Kingdom Hearts III is the long-awaited conclusion to the Kingdom Hearts franchise that spanns nearly 16 years. As an avid Kingdom Hearts fan, I have been able to catch up to where the series is now, thanks to the re-releases, remasters, and ports of the various games. Having recently played and replayed all of these games, it is amazing to see how far the series has come from a technical and narrative standpoint.
As a comic fan, convoluted stories do not scare me and very few franchises get as messy as Kingdom Hearts. However, most Kingdom Hearts fans know this and in Kingdom Hearts III the bizarre story is there and as whimsical, magical, and emotional as ever but it also shines because of its innovative combat and mind-blowing visuals, in regards to its predecessors.
Kingdom Hearts III introduces a lot of new mechanics that are borrowed from newer Final Fantasy games, mostly Final Fantasy XV, as well as retoolings of previous Kingdom Hearts gameplay. Additionally, the game adds cooking and a few deeper upgrade mechanics to weapons that were not previously available. Crafting within the game relatively the same as pervious games. Sora starts off with a few abilities unlike in Kingdom Hearts and Kingdom Hearts II, additionally, a lot of his new skills from Kingdom Hearts: Dream Drop Distance 3D are present in this game including his ability to link with his Dream Eater and the flow traversal mechanics.
Sora can spin around poles, run up walls, and dash in the air right from the get-go. This makes the game feel almost limitless since almost every area can be explored. It also creates a depth that wasn’t always present in older Kingdom Hearts games, as much as I love Wonderland from Kingdom Hearts, the Lotus forest feels very flat compared to the sprawling environments of Kingdom Hearts III. The levels are much larger and brighter but still feel like the franchise.
Kingdom Hearts had hack/slash-lite type gameplay with Sora’s keyblade performing numerous air and ground-based combos that can be added to when new abilities are learned. The addition of being able to equip multiple keyblades and having those keyblades transform adds a breath of fresh air to what otherwise might be monotonous combat. No keyblade is the same with many offering different uses that could greatly help to depend on the gameplay. For example, for simple heartless I often opted to not use my transformation and instead focus on creating traditional combos or teaming up with Donald and Goofy for some special attacks. In boss battles though, having the right keyblade makes all the difference because of its transformative abilities.
In previous games, Sora has had some special attacks that were outside the traditional combo or magic spell. Kingdom Hearts III expands on that giving the player many, many different special attacks ranging from an ability that creates fierce fire spell used with Donald, to a special attack where Goofy launches Sora in the air to create an explosive finish to nearby enemies to my personal favorite, the attraction flow attacks.
I worked at Walt Disney World for five years and seeing classic attractions being given such a passionate nod is heartwarming. From a pirate ship, to Buzz Lightyear’s Space Ranger Spin, to my personal favorite, The Mad Tea Party, the attraction flow attacks are beautiful and a stupid amount of fun. All of these special attacks and even the keyblade transformations have stunning animations that honestly just make me smile. The game gives you the option to skip the animation but so far, I haven’t wanted to.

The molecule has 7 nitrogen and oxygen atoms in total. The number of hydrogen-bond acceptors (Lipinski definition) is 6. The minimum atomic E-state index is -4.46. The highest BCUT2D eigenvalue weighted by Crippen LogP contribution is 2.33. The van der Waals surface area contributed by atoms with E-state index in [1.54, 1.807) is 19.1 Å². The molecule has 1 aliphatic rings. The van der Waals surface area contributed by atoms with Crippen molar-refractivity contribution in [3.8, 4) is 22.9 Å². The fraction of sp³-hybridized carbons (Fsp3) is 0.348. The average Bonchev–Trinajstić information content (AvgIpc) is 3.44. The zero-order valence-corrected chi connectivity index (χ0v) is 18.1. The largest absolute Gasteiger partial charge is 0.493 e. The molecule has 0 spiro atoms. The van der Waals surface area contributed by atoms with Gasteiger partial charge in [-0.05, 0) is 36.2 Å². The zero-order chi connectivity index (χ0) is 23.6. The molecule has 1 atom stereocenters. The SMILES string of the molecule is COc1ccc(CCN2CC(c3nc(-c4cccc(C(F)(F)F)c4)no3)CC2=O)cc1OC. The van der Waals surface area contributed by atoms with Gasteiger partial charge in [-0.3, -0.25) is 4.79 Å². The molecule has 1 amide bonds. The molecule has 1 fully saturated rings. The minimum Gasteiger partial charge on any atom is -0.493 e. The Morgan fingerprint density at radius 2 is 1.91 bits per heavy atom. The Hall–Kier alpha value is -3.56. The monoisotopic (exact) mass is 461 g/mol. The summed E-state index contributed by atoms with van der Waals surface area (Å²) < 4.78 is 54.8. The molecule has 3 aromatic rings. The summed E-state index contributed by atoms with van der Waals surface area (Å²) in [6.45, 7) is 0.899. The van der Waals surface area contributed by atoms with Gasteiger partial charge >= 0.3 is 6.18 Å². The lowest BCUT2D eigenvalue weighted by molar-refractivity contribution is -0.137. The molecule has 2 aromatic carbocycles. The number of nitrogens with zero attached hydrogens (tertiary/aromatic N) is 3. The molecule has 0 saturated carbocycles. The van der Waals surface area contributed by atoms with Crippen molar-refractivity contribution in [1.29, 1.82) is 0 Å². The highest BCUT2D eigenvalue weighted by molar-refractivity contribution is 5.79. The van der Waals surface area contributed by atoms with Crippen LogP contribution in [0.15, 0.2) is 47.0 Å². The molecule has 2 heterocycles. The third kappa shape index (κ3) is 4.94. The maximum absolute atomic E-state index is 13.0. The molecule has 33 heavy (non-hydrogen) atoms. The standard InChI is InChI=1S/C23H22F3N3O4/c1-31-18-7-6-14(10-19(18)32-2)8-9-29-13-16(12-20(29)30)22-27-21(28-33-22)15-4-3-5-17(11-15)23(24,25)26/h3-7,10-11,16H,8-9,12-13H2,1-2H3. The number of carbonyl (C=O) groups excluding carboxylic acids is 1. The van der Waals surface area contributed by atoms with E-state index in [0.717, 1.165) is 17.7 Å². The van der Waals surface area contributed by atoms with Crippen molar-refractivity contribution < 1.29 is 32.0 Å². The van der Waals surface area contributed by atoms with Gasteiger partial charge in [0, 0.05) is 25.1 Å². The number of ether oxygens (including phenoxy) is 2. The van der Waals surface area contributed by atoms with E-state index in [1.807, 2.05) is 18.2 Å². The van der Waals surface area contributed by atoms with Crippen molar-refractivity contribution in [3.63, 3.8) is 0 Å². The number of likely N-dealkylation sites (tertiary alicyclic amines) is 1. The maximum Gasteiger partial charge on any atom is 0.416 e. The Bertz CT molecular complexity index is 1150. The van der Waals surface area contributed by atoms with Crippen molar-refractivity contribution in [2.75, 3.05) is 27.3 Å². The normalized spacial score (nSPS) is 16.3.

In addition to not skipping the animations, Kingdom Hearts III has a lot of cutscenes but so far, all of them are stunning. From the graphics, to the art style, and music, this game has blown me away. At work, I find myself listening to the game score and appreciating how much of the original soundtrack remains from Kairi’s theme of Dearly Beloved to the catchy battle music. The new songs from Hikaru Utada, Face my Fears and Don’t Think Twice, feel right at home next to Simply Clean and Sanctuary.
In regards to accessibility, for me personally, the only issues I have had with the game is the visuals can be a lot. I found myself turning down the brightness to combat a potential vestibular migraine. While I wish the game had environmental subtitles, I was happy to see, at least for me, the subtitles offered were legible. I did have to move from my DualShock controller to my Hori wired mini gamepad since I experienced some joint pain from the combat. That being said, players without my joint limitations shouldn’t have too much difficulty.
My only real gripe with the game is the gummi ship. But to be fair, I have never enjoyed any portion of the gummi ship from combat to building in any of the previous Kingdom Hearts games. The flying feels clunky and all of the missions are just unnecessary.
Despite all the gummi ship issues and all the updates, the game never loses its whimsy. The series is in a word, ridiculous. It is a mash-up of Final Fantasy and Disney with a host of new characters but the game knows it’s silly and it leans into it. The Toy Story-themed land, Toy Box, had me in stitches.
The movie of Toy Story was captured perfectly, the characters were spot on and Sora never felt out of place despite on paper, which should be very out of place. I am not sure if you haven’t previously played a Kingdom Hearts game if you will understand the story but I can tell you, you will have a world of fun either way. Outside of newcomers, Kingdom Hearts III pushes the limit of what the franchise has accomplished so far and is a satisfying conclusion that is well worth the wait. The game is visually stunning and stays true to what fans have loved about the franchise.
Kingdom Hearts III is available now.
Kingdom Hearts III
Kingdom Hearts III is visually stunning and stays true to what fans have loved about the franchise.